University of Kiel
About: University of Kiel is a(n) education organization based out in Kiel, Germany. It is known for research contribution in the topic(s): Population & Transplantation. The organization has 27816 authors who have published 57114 publication(s) receiving 2061802 citation(s). The organization is also known as: Christian Albrechts University & Christian-Albrechts-Universität zu Kiel.
Papers published on a yearly basis
01 May 2007-Behavior Research Methods
TL;DR: G*Power 3 provides improved effect size calculators and graphic options, supports both distribution-based and design-based input modes, and offers all types of power analyses in which users might be interested.
Abstract: G*Power (Erdfelder, Faul, & Buchner, 1996) was designed as a general stand-alone power analysis program for statistical tests commonly used in social and behavioral research. G*Power 3 is a major extension of, and improvement over, the previous versions. It runs on widely used computer platforms (i.e., Windows XP, Windows Vista, and Mac OS X 10.4) and covers many different statistical tests of thet, F, and χ2 test families. In addition, it includes power analyses forz tests and some exact tests. G*Power 3 provides improved effect size calculators and graphic options, supports both distribution-based and design-based input modes, and offers all types of power analyses in which users might be interested. Like its predecessors, G*Power 3 is free.
01 Nov 2009-Behavior Research Methods
TL;DR: In the new version, procedures to analyze the power of tests based on single-sample tetrachoric correlations, comparisons of dependent correlations, bivariate linear regression, multiple linear regression based on the random predictor model, logistic regression, and Poisson regression are added.
Abstract: G*Power is a free power analysis program for a variety of statistical tests. We present extensions and improvements of the version introduced by Faul, Erdfelder, Lang, and Buchner (2007) in the domain of correlation and regression analyses. In the new version, we have added procedures to analyze the power of tests based on (1) single-sample tetrachoric correlations, (2) comparisons of dependent correlations, (3) bivariate linear regression, (4) multiple linear regression based on the random predictor model, (5) logistic regression, and (6) Poisson regression. We describe these new features and provide a brief introduction to their scope and handling.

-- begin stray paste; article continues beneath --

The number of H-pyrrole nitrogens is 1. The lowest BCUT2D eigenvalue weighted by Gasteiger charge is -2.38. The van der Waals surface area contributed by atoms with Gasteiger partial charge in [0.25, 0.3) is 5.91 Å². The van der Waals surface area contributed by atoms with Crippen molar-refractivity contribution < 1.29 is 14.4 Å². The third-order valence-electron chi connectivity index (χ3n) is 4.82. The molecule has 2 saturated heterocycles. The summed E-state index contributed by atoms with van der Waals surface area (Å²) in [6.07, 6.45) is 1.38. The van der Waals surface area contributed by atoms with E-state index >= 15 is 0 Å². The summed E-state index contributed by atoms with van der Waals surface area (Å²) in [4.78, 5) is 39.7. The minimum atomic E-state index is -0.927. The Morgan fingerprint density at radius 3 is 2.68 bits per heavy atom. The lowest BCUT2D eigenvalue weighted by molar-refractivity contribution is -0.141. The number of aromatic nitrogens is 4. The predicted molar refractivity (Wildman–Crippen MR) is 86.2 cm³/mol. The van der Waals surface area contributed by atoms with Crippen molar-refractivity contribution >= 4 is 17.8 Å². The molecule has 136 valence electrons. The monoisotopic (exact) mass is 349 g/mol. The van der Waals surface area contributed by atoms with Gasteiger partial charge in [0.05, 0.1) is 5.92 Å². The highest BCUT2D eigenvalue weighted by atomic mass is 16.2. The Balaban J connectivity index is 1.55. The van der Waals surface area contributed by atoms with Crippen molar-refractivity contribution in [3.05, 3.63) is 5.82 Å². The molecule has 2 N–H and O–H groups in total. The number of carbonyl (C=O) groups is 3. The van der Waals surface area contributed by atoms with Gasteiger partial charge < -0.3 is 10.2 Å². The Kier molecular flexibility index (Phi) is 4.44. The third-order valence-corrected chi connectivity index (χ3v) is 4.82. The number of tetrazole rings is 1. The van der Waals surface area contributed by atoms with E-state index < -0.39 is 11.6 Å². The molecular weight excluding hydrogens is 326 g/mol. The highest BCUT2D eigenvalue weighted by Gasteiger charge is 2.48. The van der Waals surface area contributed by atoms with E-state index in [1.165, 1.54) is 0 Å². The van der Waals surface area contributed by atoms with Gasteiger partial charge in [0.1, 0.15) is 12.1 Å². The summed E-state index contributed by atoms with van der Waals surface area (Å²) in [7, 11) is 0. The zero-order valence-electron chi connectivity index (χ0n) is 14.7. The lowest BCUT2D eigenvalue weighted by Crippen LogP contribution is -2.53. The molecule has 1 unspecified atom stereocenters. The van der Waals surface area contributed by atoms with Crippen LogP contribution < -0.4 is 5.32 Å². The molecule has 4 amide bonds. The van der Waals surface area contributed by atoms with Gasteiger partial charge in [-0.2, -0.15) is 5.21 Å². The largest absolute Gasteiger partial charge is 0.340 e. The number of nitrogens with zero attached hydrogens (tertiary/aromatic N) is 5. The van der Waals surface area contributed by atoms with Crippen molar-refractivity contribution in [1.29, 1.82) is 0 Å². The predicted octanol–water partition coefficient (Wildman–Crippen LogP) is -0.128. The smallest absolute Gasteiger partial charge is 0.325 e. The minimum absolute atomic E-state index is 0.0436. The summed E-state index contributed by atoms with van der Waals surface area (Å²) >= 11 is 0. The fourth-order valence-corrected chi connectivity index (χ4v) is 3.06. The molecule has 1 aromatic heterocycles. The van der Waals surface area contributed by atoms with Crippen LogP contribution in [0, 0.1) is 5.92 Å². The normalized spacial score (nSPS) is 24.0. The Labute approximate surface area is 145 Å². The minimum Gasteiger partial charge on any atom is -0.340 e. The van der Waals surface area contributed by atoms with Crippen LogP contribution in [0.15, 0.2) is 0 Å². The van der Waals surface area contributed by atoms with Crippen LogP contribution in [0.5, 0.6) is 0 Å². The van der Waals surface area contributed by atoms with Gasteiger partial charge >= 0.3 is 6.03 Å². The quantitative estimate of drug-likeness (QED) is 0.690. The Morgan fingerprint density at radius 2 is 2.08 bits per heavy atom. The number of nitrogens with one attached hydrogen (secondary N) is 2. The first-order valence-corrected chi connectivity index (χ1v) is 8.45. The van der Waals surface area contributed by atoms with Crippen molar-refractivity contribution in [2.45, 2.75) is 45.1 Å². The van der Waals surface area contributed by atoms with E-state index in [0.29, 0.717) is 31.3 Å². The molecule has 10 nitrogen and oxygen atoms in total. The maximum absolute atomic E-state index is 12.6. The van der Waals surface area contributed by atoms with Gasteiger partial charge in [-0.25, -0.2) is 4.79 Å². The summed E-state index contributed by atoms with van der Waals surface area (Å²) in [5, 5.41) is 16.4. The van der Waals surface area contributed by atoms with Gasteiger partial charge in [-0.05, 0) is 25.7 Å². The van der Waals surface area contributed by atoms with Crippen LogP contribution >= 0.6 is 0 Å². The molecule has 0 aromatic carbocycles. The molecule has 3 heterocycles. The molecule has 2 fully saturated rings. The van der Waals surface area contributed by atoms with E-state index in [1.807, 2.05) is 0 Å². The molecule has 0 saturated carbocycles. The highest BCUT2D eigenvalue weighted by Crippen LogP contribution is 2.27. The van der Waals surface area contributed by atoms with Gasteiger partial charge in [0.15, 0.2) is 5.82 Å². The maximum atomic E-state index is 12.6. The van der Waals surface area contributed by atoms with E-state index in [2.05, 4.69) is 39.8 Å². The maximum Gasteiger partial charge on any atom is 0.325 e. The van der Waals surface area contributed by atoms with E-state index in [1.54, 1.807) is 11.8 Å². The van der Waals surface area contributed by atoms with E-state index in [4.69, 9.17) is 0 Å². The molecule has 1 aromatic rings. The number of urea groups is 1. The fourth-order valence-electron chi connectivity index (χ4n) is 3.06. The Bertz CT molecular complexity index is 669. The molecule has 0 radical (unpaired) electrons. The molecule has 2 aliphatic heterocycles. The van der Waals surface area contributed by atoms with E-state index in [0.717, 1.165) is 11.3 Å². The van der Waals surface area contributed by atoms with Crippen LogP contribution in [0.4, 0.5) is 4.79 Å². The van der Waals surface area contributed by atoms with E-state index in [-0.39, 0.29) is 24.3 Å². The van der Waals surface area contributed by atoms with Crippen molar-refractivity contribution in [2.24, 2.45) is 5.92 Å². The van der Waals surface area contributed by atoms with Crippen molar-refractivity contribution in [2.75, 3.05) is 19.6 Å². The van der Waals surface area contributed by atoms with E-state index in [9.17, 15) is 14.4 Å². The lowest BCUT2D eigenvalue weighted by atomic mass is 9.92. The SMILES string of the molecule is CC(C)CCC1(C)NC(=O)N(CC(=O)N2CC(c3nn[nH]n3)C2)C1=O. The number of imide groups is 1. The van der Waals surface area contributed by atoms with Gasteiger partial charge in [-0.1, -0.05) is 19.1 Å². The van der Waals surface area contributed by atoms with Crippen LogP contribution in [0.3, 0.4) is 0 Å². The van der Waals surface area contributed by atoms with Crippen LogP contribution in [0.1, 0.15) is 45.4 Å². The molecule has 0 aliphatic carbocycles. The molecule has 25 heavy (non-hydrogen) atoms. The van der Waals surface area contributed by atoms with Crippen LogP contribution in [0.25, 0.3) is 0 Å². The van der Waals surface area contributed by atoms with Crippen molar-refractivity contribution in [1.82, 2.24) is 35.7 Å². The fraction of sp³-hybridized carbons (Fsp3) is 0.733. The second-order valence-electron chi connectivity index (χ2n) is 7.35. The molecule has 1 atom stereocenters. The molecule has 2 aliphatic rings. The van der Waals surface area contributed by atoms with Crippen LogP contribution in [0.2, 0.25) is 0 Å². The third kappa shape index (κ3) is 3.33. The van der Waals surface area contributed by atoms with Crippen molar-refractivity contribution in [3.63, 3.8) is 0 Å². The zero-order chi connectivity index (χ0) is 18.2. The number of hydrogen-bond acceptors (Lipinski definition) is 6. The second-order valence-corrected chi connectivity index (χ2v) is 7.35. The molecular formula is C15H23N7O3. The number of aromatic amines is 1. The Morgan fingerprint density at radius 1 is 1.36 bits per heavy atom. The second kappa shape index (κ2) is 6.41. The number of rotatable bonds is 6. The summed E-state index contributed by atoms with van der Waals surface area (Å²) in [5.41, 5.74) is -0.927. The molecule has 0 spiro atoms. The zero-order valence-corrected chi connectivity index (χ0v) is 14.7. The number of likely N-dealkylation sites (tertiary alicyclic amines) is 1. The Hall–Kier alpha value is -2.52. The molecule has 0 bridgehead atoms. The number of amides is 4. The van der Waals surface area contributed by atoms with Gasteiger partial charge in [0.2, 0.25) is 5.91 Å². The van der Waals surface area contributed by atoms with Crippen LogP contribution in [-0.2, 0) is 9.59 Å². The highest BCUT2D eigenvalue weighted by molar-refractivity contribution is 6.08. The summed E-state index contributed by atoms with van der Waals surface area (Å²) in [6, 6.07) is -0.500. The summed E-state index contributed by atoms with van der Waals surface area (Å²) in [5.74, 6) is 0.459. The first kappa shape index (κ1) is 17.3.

Queen's University Belfast1, Collège de France2, English Heritage3, University of Arizona4, University of Sheffield5, University of Oxford6, University of Minnesota7, University of Hohenheim8, University of Kiel9, Lawrence Livermore National Laboratory10, University of Bergen11, ETH Zurich12, University of Waikato13, Woods Hole Oceanographic Institution14, Swiss Federal Institute for Forest, Snow and Landscape Research15, Cornell University16, University of Bristol17, University of Glasgow18, University of California, Irvine19, University of New South Wales20
01 Jan 2009-Radiocarbon
TL;DR: In this paper, Heaton, AG Hogg, KA Hughen, KF Kaiser, B Kromer, SW Manning, RW Reimer, DA Richards, JR Southon, S Talamo, CSM Turney, J van der Plicht, CE Weyhenmeyer
Abstract: Additional co-authors: TJ Heaton, AG Hogg, KA Hughen, KF Kaiser, B Kromer, SW Manning, RW Reimer, DA Richards, JR Southon, S Talamo, CSM Turney, J van der Plicht, CE Weyhenmeyer
Wellcome Trust Sanger Institute1, Wellcome Trust2, Cambridge University Hospitals NHS Foundation Trust3, University of British Columbia4, University of Cambridge5, Oslo University Hospital6, The Breast Cancer Research Foundation7, University of Oslo8, University of Münster9, Université libre de Bruxelles10, German Cancer Research Center11, University of Iceland12, Erasmus University Rotterdam13, Paris Descartes University14, French Institute of Health and Medical Research15, University of Paris16, Broad Institute17, University of Bergen18, University of Oviedo19, University of Queensland20, University of Glasgow21, Harvard University22, United States Department of Veterans Affairs23, Netherlands Cancer Institute24, University of Kiel25, Radboud University Nijmegen26, King's College London27, Curie Institute28, Bankstown Lidcombe Hospital29, University of New South Wales30, University of Barcelona31